In the large WhatsApp community group that I am a part of, what first started as a group of friends coordinating a breakfast bite before the first march quickly evolved into a growing group of more than 200 people connecting with one another and organizing on Palestine in the UK. Whether its letter-writing to MPs, complaints to media teams, fundraisers for medical aid to Gaza, vigils, grief circles, legal help, resource building, content creation, social media posting, shadow-ban workarounds and beyond, the width and breadth of activist work currently happening has been healing to witness and inspiring to be a part of.

I imagine this fired-up focus is what my father’s generation felt in the 1960s and 1970s, amid the Arab world’s successive coups and two seminal wars with Israel. Each time more of Palestine was lost and broken regimes suppressed their way into forever power using that ‘forever’ enemy as a ghoul. Will that be our fate now? It almost seems inevitable that Gaza will be swallowed up by the Zionist military machine. Many of us realize that the pearl of the Palestinian Mediterranean has been sacrificed for the greater goal of universal justice and freedom. But will we attain it?

My dad was jailed for his oil strike action and public speeches in Libya during the six-day war of 1967. A Palestinian-born and raised Libyan, he lost 2.5 years to prison and was robbed of being with his sick mother before she died.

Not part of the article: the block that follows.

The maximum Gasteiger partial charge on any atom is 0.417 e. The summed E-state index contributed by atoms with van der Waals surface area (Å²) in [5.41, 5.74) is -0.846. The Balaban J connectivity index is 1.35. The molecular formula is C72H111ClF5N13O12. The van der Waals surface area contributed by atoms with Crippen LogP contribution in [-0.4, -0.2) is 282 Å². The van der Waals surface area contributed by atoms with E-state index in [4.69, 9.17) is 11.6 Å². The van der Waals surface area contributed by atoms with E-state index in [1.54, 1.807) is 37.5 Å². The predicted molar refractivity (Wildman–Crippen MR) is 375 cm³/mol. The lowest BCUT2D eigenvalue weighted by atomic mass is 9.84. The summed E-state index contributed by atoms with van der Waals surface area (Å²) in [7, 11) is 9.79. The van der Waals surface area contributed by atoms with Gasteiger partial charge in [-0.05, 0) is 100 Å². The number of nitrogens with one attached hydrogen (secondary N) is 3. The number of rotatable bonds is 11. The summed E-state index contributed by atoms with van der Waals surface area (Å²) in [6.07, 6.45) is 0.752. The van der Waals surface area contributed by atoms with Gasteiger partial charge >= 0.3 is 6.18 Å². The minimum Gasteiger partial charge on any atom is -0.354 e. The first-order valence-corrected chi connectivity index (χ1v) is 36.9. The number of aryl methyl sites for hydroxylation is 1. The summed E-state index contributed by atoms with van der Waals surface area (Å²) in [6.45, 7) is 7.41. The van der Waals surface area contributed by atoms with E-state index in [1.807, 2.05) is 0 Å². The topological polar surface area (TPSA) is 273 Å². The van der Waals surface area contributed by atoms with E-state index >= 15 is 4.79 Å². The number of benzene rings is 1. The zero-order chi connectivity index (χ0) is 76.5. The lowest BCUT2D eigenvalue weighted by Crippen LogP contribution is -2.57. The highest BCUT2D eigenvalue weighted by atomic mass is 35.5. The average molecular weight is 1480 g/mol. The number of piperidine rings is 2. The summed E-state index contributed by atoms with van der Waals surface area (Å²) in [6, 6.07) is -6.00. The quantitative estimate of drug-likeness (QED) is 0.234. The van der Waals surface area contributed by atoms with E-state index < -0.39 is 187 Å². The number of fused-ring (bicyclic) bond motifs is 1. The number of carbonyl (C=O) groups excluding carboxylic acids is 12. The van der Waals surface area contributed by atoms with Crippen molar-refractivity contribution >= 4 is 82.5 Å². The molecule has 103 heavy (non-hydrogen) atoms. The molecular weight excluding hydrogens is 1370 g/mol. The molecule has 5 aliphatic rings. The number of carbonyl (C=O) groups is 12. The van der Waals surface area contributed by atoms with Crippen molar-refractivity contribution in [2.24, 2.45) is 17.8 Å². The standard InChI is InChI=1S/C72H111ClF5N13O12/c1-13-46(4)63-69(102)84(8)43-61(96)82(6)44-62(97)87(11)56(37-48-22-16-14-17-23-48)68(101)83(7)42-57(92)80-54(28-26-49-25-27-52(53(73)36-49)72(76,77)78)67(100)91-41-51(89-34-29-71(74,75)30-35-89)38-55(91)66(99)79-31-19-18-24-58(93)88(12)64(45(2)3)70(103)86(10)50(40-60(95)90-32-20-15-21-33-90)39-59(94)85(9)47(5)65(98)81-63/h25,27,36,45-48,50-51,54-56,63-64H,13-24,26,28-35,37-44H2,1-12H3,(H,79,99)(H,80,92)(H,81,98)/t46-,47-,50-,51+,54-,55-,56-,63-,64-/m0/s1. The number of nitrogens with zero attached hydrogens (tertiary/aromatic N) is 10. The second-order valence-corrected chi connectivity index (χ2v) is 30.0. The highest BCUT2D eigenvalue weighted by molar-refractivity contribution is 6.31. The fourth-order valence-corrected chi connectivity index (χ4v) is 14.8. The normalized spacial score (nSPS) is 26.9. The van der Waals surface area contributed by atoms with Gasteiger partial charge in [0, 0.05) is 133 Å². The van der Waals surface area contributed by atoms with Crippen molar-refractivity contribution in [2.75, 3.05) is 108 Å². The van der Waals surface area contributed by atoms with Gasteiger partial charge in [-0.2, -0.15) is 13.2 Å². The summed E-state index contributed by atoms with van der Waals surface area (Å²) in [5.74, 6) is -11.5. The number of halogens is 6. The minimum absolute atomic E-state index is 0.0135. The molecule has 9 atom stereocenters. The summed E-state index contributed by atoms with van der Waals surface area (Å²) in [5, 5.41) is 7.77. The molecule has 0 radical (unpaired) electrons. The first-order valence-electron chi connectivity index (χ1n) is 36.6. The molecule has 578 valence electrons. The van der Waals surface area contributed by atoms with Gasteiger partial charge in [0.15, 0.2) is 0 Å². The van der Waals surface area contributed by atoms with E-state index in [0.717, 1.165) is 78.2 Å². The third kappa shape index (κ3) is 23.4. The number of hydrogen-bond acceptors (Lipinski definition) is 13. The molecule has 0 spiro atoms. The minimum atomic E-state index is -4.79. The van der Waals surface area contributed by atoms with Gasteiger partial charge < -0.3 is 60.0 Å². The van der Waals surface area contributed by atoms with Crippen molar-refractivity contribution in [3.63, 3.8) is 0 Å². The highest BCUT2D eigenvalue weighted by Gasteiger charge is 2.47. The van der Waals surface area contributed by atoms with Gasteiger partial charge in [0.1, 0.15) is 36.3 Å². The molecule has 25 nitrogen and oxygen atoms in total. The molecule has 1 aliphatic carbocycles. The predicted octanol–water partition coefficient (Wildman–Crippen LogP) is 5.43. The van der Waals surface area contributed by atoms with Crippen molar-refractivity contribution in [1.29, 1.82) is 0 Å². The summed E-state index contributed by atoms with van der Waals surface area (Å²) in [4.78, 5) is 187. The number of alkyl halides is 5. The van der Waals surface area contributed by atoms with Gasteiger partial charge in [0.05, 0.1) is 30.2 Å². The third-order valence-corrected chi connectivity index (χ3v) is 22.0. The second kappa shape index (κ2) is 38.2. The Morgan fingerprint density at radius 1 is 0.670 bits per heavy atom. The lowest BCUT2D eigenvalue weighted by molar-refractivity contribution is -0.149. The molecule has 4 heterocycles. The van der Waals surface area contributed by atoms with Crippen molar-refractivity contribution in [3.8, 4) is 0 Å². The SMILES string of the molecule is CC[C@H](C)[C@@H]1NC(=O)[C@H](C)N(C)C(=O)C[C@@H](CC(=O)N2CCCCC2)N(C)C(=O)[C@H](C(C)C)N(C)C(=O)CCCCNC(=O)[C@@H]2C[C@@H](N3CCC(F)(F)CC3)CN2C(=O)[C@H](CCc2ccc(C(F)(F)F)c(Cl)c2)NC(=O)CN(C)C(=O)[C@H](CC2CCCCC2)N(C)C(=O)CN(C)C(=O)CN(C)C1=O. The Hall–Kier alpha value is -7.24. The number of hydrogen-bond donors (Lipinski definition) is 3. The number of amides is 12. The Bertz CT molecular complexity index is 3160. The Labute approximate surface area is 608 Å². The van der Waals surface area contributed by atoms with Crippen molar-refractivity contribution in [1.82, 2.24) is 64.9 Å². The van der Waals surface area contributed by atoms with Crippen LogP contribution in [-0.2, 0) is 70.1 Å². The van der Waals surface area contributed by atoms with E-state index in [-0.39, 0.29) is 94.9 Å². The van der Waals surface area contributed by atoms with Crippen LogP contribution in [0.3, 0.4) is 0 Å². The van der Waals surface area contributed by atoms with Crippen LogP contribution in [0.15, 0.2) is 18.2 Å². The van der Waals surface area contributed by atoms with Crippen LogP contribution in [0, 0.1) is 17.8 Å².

What will we all lose for Palestine?

My father was released from prison a month before the 1969 military coup in Libya. The monarchy was replaced by a republic and that revolutionary former inmate became its first Prime Minister. By the time of the Yom Kippur War in 1973, the Libyan king who had imprisoned my father was in exile and his former prisoner was representing the Libyan government in the UK. Then a few years later, my father established a Libyan opposition movement in exile against Moammar Qhaddafi’s dictatorship.

The wind goes in ways we cannot ever fully know so we must always fly our flags high enough to catch it. But still, what will become of us? This justice-seeking, peace-loving, beer-drinking, rabble-rousing, hip-shaking, ear-chewing, loud-speaking caravan of light-bearers fighting to break free? And what will become of us all if we don’t? 

It is probably pointless to ask such questions and dangerous to know the answers. For in this violent carnage, it is far too easy to get sucked into a paralyzing despair. I am moved to act because not to would be a complicity in the murder of my values, my culture, my history, my identity, my power and my peace. Is there really a choice when it is a matter of survival?

As a journalist, you’re meant to be objective and removed from the story, but I cannot erase my own history as the descendent of a Nakba survivor nor can I resist the call to act in any way that can alleviate the suffering of one of the worst ongoing injustices of our era. 

This on-going genocide has turned as all into activists, whether we intended to or identify as such. For many of us, it feels merely like the minimum we can and must do. In the early days of this onslaught, I listened to a conversation on The Markaz Review with Hisham Bustami and Moustafa Bayoumi, two Arab intellectuals who were discussing the role of the intellectual in modern society, particularly considering the current war.

In a previous article, The Vanishing of the Public Intellectual, Bayoumi had questioned whether “public intellectuals even exist anymore?”

“Do publics exist? Everywhere you go, the forces of power seek to atomize us away into marketable metrics, Facebook groups, random and randomized individuals, software-recognizable faces. Who are we, but clicks, trends, and lifestyles. We are everything but a public,” he wrote.